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IDS Tells Trussell Trust: “Stop Scare-Mongering”

March 13, 2014

When the organisers of a charity food bank in Coventry received their 10,000th client, they held a ceremony during which the city’s mayor handed a free bag of shopping to a man considered to be the most deserving recipient.

Amid a ripple of applause from the crowd of officials, a grinning Darren Harvey stepped forward to receive the emergency supply of food, which was enough to feed him and his family for about three days.

The event was intended to highlight the plight of poor people who cannot afford to buy basic foodstuffs, a situation the Left has blamed on welfare cuts and described as a ‘national crisis’. It was filmed by a BBC TV team as part of a documentary called Britain’s Hidden Hungry.


The fly-on-the-wall crew gave viewers a revealing insight into 44-year-old Mr Harvey, however. For far from being deserving, he was exposed as a ‘conman’ — the local  newspaper’s description — who was slyly taking jobs while claiming benefits, accusations he denies.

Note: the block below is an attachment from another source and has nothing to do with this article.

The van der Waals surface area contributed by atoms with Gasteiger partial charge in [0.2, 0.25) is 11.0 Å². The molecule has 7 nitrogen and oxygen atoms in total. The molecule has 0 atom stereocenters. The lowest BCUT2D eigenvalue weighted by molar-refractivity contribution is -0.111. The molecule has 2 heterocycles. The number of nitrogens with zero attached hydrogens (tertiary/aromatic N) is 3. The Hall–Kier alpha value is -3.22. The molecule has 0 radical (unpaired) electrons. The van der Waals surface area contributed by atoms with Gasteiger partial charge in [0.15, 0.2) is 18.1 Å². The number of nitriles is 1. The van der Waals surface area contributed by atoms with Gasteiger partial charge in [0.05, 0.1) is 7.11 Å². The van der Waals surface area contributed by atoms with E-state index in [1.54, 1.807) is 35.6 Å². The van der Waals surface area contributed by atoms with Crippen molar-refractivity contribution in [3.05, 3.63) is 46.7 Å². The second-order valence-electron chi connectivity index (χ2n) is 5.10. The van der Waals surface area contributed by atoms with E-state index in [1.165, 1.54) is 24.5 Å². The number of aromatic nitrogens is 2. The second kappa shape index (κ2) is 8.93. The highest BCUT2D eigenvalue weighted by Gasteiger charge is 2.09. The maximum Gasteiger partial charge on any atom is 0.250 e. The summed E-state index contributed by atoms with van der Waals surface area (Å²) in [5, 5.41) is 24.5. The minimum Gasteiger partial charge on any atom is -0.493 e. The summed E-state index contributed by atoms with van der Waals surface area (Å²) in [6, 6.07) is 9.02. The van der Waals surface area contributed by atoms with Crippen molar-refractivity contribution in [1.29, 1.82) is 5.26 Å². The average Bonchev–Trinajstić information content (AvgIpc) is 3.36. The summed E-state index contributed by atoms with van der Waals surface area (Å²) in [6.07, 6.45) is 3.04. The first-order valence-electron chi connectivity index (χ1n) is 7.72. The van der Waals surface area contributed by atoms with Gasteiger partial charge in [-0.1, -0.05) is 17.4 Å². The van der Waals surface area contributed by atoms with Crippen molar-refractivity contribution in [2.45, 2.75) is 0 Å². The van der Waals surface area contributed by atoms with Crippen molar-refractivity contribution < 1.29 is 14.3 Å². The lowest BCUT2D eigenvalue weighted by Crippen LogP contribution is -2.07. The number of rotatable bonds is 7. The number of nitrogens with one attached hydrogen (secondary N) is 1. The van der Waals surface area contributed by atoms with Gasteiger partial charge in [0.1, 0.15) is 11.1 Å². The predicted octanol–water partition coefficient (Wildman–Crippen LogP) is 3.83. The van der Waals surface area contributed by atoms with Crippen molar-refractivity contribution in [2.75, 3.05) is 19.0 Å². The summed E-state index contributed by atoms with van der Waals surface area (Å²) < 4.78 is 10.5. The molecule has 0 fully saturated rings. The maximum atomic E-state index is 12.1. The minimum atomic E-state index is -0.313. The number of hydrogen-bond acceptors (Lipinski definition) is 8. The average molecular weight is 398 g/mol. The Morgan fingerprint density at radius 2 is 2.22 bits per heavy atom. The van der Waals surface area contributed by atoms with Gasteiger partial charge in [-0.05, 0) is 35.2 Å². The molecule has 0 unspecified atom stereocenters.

In addition it was claimed he had a string of petty criminal offences, had been accused of tricking two women out of thousands of pounds, and was alleged to have been evicited by his landlord after refusing to pay rent. Little wonder the BBC documentary described him as a man with a ‘sense of entitlement’.

Of course, Harvey is not typical of everyone who uses food banks — which provide a valuable service for many genuinely needy people. But there is widespread concern not only that they are being abused, but also that they are being used by the Left and anti-poverty campaigners as a political tool to attack the ‘uncaring’ government’s drive to reform the welfare system.

The Left have been controversially supported in their view that the popular use of food banks is down to cuts by high-ranking churchmen, who say that although Britain is the world’s seventh largest economy, ‘people are going hungry’.

A recent letter to the Left-wing Daily Mirror signed by 27 of the country’s 59 Anglican bishops argued that government ministers had ‘an acute moral imperative’ to take action.